As members of myGreenlight progress through their courses, we (the staff) continue to step up our game to evolve the program. This week, we revealed a few new features we can’t wait for members to apply to their training experience.
For our road runners – Member’s who’ve completed all three courses (30 lessons) and are ready for new challenges will get revved up about myGreenlight’s first elective course The Sales Action Sequence. The Sales Action Sequence was designed by Keith Ferrazzi to sharpen the relationship-building skills most fundamental to sales success. These 10 missions help members stockpile their social capital and grow their pipeline in service of meeting their revenue goals. Check out the new elective course here.
Linking in our members – myGreenlight profiles can now use the new LinkedIn profile integration feature to auto import data and create their community identity with the click of a button. Link in your myGreenlight profile today.
Mobile messaging – The course reminder text message feature gives members more control over when and where they receive communications from myGreenlight. Leveraging the proven power of text “nudges” for behavior modification; this feature allows users to opt-in to receive supportive reminders to complete their missions. Set up your mobile message here.
Help Desk refresh – Members can now get answers more quickly with our expanded knowledge base using our new Help Desk feature at http://help.mygreenlight.com/.
Kibibi Springs is myGreenlight’s Community Director.
Everyone’s buzzing about South by Southwest (SXSW) week, the uber cool music, film, tech, and media conference in Austin, Texas. Among the innovators, some of the following social media application developers are burning the midnight oil to introduce SXSW goers to the cool tools that are or will soon be helping us manage our manically connected worlds. None too soon in my book! This week in the Roundup, I present some options that are hot on the market and coming down the pipeline to streamline your socially connected life.
Get Ming.ly with it! – For managing the flow of your existing and growing connections, as well as remembering important details about them, Ming.ly offers several functions to give your memory a break. The application works with your existing social media networks to keep track of whose coming in and out of your world. Check out the Ming.ly web demo to learn more here http://bit.ly/xpsR5r.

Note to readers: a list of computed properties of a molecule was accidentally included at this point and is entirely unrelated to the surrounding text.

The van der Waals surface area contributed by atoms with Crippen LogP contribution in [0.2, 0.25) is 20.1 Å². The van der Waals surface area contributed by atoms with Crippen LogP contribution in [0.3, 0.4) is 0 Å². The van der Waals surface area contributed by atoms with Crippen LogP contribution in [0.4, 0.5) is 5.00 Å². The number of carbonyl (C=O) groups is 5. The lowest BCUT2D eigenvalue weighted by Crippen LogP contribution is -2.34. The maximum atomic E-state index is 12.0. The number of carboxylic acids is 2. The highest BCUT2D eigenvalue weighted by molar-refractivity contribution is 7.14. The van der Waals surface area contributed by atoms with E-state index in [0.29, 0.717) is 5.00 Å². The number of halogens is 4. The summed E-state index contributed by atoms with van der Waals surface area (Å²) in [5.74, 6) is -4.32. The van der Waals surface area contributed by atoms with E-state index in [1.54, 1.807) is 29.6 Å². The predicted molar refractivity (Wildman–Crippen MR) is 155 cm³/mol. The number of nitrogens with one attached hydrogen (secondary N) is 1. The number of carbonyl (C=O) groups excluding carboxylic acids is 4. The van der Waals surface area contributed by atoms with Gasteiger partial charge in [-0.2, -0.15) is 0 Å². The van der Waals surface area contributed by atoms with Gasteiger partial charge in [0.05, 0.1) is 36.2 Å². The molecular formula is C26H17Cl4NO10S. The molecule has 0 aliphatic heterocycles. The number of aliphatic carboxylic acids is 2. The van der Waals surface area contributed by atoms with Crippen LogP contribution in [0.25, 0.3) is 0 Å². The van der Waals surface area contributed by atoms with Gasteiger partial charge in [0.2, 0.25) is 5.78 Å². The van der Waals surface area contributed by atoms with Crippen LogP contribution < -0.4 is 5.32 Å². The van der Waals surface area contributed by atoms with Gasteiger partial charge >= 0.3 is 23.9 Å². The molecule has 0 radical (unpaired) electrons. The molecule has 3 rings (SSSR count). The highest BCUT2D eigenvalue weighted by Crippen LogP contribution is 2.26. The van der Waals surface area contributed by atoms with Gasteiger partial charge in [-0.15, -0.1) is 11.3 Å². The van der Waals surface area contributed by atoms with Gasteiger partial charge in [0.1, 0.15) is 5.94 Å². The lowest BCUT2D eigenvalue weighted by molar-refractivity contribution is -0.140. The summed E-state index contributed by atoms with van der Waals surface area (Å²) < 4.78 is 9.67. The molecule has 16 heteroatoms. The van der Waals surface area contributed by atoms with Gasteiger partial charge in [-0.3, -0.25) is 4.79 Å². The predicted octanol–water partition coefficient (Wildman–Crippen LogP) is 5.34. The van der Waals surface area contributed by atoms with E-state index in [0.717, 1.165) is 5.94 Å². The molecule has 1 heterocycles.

Spotlight on Highlight – I was told the industry is going nuts over Highlight, a fun and easy way to learn about the people around you. Imagine this…the person next to you also has Highlight and their profile shows up on your phone. You can see all the profile details they’ve chosen to share to strike up a conversation. Hmmm, we used to call that stalking but between two consensual adults I’m all for it. Learn more http://bit.ly/yocauc. Continue reading
Some quick notes about my first Grubwithus dinner last night. In case you haven’t heard of it, it’s a startup that organizes themed “networking” dinners in over 40 cities. They’re only “networking” events in the same redefined sense that we would use the word at myG: opportunities to connect with new people, share passions, cool ideas, our best knock-knock jokes, and be helpful to each other whenever possible.
Grubwithus has done a great job setting the stage for everyone to have a great time – Keith and our myG team would approve. For example, most of the dinners are built and promoted around what we would call an “anchor” – either an interesting person or a common interest to be discussed. Last night’s was anchored by Y Combinator Ambassador/Breadpig creator Alexis Ohanian, along with a panel of people from foodie-related startups.
There was one area where this particular dinner departed from Keith’s playbook: Beer and sweet sangria only, no wine list; a small complaint. But I could have used wine to get over my minor fangirl fluster because I love that darn Breadpig so much. (I also really like the company who made their promo video, Grumo Media.) But no matter.
Really, I only have this to say: If Grubwithus has dinners in your city, GO! And if they don’t, find an alternative, like meetup.com (or write grubwithus and see if you can bring them to your city).
This is purposeful social engineering at its best: Everyone is there to enjoy a dinner with strangers, and maybe turn some of them into to friends. That means everyone’s mental/emotional door is already cracked open to connection. Grubwithus is engineering that subtle shift across hundreds of dinners, in dozens of cities. It’s karmic goodness right up there with the TM folks trying to levitate the Pentagon for peace in the ’60s. But probably more effective.